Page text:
Fall projects and assessments

It’s Fall around the spread and I haven’t done much Fall-type stuff yet because the weather’s been too bad, too nice (and hence have better things to do), or we’ve been away. Or just dealing with a basement flooding problem (fixed now).
The squirrels have had their way with the checkerboard area.
Anyone have any good squirrel recipes?

In the photo above, the Fall garden is looking good. On the right, the strip of dirt you see will get a low stone wall in the coming weeks. I met with the landscaper who will do the work today. He came up with some nice, simple ideas to make a wall of large rectangular cobblestones look unique and feature the rough cuts of the stone well. Its real intent is to stop all my invasive plants from getting into the neighbor’s yard–Chinese Lanterns, Ivy, Chameleon Plant (Houttuynia cordata) and Gooseneck Loosetrife. If they start showing up in the middle of their grass yard they won’t be happy. I’m not happy about these particular
plants. I can’t imagine they would be.

About half these houseplants have been dragged into the house for the season.
The rest have to come in. It’s now the season for fallen leaves INSIDE the house
(and scratched hardwood floors, leaking planters, spiders, and a sore back).

Still lots to do outside–take down the hanging baskets and window boxes, clean the garage so we can fit a car in there for the winter, put away the kayaks, chop up the leaves to add to the compost, put the furniture away. The usual stuff.

One thing I had done today was to add a hose bib to the area of the basement where I keep my plants over the winter. I have a dedicated table and plant light on a timer. But I’m really bad at watering because I have to lug water down there from upstairs. I’m not good at that–the number of dead plants is proportional to the distance the plants are from the source of water in my house. Now I can water with reckless abandon. I may even try to keep clippings of all my coleus, now that I have an area that can handle a whole bunch of small pots. The upstairs is pretty much full of plants with no room for rooting, planting plugs, or planting from seed.

This was the harvest from my diamond-shaped pear tree espalier this year. There were four originally. Squirrels got the other two before I did. So if you have squirrel recipes that incorporate pears, I’d be doubly happy.
The tall narrow tree in the center of the photo is a columnar apple tree. We have gotten plenty of apples off of it. Trouble is some of them are so high up, I can’t get them! I’ve been editing and moving things around in the front yard– more shrubs and grasses. Less perennials.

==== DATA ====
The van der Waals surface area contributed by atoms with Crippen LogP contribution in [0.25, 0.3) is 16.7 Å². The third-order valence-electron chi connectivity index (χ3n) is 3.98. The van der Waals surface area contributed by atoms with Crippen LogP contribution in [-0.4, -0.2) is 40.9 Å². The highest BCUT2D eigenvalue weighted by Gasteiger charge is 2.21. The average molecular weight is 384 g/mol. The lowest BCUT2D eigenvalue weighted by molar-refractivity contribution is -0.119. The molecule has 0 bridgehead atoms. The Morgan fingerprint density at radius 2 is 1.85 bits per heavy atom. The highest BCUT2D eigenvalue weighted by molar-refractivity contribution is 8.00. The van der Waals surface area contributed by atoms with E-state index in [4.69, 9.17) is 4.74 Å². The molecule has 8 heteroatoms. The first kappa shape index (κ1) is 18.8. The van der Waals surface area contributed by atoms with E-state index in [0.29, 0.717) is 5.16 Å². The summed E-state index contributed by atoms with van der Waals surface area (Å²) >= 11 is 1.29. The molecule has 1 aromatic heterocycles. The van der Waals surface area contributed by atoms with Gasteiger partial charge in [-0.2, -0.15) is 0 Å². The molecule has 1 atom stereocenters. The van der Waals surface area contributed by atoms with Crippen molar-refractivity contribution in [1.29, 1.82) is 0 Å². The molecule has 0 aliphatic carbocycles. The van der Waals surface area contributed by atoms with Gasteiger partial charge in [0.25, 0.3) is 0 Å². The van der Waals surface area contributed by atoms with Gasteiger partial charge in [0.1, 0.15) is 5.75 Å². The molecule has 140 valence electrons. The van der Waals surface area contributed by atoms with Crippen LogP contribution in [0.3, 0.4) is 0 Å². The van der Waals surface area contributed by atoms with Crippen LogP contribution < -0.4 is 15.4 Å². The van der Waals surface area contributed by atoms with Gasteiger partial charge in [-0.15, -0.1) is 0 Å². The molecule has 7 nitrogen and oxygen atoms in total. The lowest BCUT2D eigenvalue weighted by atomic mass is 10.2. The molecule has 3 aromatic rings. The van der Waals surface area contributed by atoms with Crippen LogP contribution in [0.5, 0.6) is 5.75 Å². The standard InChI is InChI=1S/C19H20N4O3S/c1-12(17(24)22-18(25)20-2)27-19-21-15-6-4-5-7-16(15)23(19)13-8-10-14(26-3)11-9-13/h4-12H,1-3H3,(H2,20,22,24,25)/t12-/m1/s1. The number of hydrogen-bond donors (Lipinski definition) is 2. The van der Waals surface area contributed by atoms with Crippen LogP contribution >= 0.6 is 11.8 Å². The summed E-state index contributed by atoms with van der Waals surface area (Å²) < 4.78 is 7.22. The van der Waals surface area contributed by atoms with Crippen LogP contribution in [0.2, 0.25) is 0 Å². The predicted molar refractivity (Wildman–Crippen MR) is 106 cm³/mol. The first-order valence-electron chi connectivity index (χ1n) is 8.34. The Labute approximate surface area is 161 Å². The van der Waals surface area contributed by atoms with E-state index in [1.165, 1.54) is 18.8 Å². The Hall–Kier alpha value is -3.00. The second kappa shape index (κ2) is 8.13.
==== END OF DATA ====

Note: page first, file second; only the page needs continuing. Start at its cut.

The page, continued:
The weekend after Garden Walk Buffalo, I tore out everything that was planted beneath the arbor here because it was such a mess. I actually had hypertufa planters stacked up in front of the whole area because it looked so bad. I added plants from other spots in the garden and planted them symmetrical(esque). I have to chop back the Dutchman’s Pipe vine. It seems to have taken over all the other vines in this area (the others are Honeysuckle, three Clematis, and Chocolate Akebia)
I really liked the hostas that I had planted in planters and stored in the garage for the winter. So I replanted some from the front yard in pots. They were getting fried in the front yard now that we took out a large crab apple tree that had been there for years.
This winter’s project – what to do with the garage door. It’s too large a blank canvas for me NOT to do something with/on it. I will cogitate on this all winter. Please feel free to give me some ideas – and the budget to accomplish them…

I have a long-time garden blog, a popular garden on America's largest garden tour, and have co-written a book on garden design titled, "Buffalo-Style Gardens: Create a Quirky, One-of-a-Kind Private Garden with Eye-Catching Designs" When I'm not doing all that, I am an advertising designer always out looking to design things to promote your business. Look me up at #jcharlier.

0 comments on “Fall projects and assessments

  1. Nice progress! The column apple is REALLY tall! I would top prune at about the line on the house whee the second floor begins! As for the garage I can't help but look at the rectangular panels and think some sort of simple vertical triptych graphic done with paint with the area outside the rectangle being a section missing in the design for the viewer to fill in mentally. http://talking-to-plants.blogspot.com/2012/10/garden-art-panels-for-your-garden.htmlSame rule applies here as to the ratio of distance to water versus plant survival over winter!


  2. I would top the apple tree too. You'll get better fruit on the bottom! If you kill then skin a squirrel, I'll feed it to my dog.


  3. Anonymous

    Maybe do a big mural like the guy in Buffalo did with painted screens. Being large and seeing from standing back.


  4. I like the triptych on your site! I have plenty of ideas too. It's just find ing the exact right one I'm worried about.


  5. I'll have to think about topping it now – I like the height it is. And encouraging fruit to grow lower would be great. No squirrels so far. Teddy will just have to catch her own.


  6. That's one thought I had – big ass flowers – so big it looks like an abstract. If I go that route, I may just have to go back and look at your flower close-ups for inspiration!


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